If you’re having difficulties completing your daily to-do list, we’re here to help with six tips. Are you typically faced with a long list of things to do at work that never seems to end?
If you’ve answered yes, you’re probably not making the most effective to-do list. Perhaps you’ve set yourself up with an unrealistic number of tasks to complete, or you may not be prioritising them in order or urgency and importance.
Your to-do list should help you stay on track. So here’s how you can make it work for you – so you get through it more productively and efficiently.
1. Declutter your list
Do you really need everything on one list? Start by looking for any tasks that could be eliminated completely, such as something that should be completed by someone else on your team.
Your master list should be focused. It should consist only of tasks that need to be completed within the day. If there are too many things on your list, you will feel overwhelmed. And it’s not satisfying to never be able to complete your list.
2. Have different lists
For tasks that do not need to be done within the day because they are part of a bigger project or have a deadline that is further out, put them on a list separate from your master list. You could have two or three different lists, depending on how many projects you are working on.
At the end of each day, review all your other lists to see which tasks need to be moved to your master list, to be completed the following day.
3. Prioritise urgent tasks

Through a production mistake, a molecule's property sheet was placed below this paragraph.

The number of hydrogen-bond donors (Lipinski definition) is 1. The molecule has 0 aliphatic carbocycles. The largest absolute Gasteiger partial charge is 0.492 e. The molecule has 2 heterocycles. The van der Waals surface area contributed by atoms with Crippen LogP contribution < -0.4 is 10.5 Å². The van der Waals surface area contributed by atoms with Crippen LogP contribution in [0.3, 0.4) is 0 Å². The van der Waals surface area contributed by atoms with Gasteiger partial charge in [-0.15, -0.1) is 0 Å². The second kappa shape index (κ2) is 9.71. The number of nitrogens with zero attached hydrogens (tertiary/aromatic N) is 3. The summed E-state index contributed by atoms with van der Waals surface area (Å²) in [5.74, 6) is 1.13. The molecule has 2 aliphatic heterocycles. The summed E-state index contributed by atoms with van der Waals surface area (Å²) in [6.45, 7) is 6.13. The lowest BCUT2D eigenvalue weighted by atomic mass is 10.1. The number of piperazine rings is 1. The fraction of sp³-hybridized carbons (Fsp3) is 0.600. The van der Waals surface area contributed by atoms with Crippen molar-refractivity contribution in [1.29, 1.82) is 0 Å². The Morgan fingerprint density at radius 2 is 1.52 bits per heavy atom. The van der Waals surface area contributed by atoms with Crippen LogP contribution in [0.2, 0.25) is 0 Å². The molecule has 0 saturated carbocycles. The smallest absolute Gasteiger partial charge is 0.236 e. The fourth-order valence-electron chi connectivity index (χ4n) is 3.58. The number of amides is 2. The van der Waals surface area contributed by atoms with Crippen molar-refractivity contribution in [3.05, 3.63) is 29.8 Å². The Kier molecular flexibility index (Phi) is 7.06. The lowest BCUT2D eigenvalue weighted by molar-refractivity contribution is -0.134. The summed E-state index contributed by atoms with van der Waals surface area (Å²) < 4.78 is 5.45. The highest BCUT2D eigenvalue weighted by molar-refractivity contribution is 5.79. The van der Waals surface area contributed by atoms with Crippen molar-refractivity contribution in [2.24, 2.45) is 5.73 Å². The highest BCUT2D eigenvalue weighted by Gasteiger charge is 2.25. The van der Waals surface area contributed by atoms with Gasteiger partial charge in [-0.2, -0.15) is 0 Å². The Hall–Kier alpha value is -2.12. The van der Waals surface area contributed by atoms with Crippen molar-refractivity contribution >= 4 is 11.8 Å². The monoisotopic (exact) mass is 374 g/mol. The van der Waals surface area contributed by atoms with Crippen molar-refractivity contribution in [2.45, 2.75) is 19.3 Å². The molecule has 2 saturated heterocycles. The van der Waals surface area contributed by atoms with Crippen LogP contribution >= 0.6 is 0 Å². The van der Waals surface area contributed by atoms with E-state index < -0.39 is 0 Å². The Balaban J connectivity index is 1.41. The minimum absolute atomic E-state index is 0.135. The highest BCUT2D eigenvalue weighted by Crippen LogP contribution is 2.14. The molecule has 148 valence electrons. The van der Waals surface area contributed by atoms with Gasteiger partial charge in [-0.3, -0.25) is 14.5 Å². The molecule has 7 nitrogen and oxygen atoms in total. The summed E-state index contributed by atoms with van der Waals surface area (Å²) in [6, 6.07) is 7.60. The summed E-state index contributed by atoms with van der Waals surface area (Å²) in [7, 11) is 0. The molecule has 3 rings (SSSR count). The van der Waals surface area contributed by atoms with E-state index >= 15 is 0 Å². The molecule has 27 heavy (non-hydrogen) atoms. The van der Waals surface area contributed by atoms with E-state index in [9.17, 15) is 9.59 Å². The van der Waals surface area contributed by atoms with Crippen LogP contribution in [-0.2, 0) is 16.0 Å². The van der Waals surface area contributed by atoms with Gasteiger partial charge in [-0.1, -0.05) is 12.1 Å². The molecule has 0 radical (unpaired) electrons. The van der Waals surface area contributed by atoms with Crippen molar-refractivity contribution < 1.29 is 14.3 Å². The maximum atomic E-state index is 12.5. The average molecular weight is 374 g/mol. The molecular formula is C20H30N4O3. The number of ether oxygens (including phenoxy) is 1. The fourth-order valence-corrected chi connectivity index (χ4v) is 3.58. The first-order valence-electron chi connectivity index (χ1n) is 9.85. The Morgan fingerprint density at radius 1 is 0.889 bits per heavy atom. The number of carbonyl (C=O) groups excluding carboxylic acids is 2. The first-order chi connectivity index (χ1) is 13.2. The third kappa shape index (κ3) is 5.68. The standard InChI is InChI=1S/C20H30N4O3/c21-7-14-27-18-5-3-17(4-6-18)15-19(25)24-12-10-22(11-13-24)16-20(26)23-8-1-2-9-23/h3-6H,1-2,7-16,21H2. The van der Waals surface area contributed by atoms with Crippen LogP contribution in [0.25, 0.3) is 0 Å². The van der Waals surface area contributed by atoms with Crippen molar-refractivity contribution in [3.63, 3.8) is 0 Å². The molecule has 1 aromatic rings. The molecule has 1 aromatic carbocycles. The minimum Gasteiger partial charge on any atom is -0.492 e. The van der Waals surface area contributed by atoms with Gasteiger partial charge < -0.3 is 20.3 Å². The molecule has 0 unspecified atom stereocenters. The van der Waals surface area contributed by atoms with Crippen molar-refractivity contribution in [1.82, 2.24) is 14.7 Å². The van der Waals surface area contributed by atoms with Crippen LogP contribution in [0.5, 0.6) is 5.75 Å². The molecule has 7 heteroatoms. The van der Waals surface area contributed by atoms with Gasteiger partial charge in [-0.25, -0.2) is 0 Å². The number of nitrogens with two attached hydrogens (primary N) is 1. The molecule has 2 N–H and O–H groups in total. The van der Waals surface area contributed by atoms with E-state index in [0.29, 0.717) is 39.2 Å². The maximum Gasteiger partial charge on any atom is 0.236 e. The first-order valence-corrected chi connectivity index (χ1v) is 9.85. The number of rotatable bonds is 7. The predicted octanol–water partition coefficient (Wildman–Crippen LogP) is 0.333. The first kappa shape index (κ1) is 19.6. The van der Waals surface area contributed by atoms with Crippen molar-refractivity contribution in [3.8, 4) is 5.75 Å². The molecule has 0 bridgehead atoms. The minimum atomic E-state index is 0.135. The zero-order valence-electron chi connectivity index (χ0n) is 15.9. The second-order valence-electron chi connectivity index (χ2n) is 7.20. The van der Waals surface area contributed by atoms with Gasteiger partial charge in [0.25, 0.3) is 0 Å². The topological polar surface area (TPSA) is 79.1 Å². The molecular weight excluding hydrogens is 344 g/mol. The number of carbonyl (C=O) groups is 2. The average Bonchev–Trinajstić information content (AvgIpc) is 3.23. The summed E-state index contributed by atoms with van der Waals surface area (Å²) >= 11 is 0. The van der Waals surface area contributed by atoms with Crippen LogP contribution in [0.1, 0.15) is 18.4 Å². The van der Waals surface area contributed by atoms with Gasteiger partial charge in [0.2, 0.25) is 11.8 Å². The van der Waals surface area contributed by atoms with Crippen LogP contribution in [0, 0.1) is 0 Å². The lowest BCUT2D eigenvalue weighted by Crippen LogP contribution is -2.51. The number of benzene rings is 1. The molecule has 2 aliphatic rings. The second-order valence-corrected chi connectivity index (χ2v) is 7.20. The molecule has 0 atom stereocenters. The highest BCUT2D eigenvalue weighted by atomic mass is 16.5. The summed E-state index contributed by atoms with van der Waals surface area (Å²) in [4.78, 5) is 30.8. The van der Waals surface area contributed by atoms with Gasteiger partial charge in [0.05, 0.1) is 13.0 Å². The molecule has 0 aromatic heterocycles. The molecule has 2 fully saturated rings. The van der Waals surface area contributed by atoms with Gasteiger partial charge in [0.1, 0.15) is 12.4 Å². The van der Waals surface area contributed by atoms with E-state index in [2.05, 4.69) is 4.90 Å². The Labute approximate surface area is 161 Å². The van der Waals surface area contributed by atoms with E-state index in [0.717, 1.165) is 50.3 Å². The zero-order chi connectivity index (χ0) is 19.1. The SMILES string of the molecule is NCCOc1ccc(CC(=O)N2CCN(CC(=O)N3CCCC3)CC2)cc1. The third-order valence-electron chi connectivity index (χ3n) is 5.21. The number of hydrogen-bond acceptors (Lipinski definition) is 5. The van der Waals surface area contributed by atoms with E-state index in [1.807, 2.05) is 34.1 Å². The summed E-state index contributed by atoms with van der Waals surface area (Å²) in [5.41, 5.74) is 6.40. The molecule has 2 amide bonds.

An urgent task has serious negative consequences if you do not meet the deadline. You’ll want to put those at the top of your list before anything else.
Next to each urgent task, to help you focus, write down the time it needs to be completed by.
4. After urgent tasks are done, work on the important ones next
Important tasks can vary from one person to the next, but in general, they are tasks that are related to your goals at work.
Resist any temptation to take it slow and start off with less important tasks because doing so will put you behind schedule. As days are unpredictable and unforeseen issues may crop up in the middle of the day, you’re leaving your most important tasks up to chance. Even if you really don’t finish everything on your list, at the very least you would have done the most important one.
Here’s a tip: Limit your to-do list to a square sticky note, which will force you to prioritise quickly. You’ll be motivated to list the most important tasks first before you run out of space.
5.. Be specific when writing down your tasks
People often write vague notes. A good to-do list should help jog your memory the moment you look at it, so be as specific with every task – you don’t want to waste time trying to remember what it is. For example, instead of writing “send e-mail”, write “send e-mail to team to remind them about changes to the launch date”.
Avoid vague-sounding action words, such as “develop” or “plan”, as that may deter you from completing a task. A word like “plan” could imply that it would take awhile and you might end up putting it off.
If the task includes calling someone, put the person’s phone number in the list.
6. Track the amount of time you spend on each task
This would help you refine your list for the day. By tracking how long you take for each task, future estimates will be more accurate and you will have a better gauge of how many tasks you can complete in a day.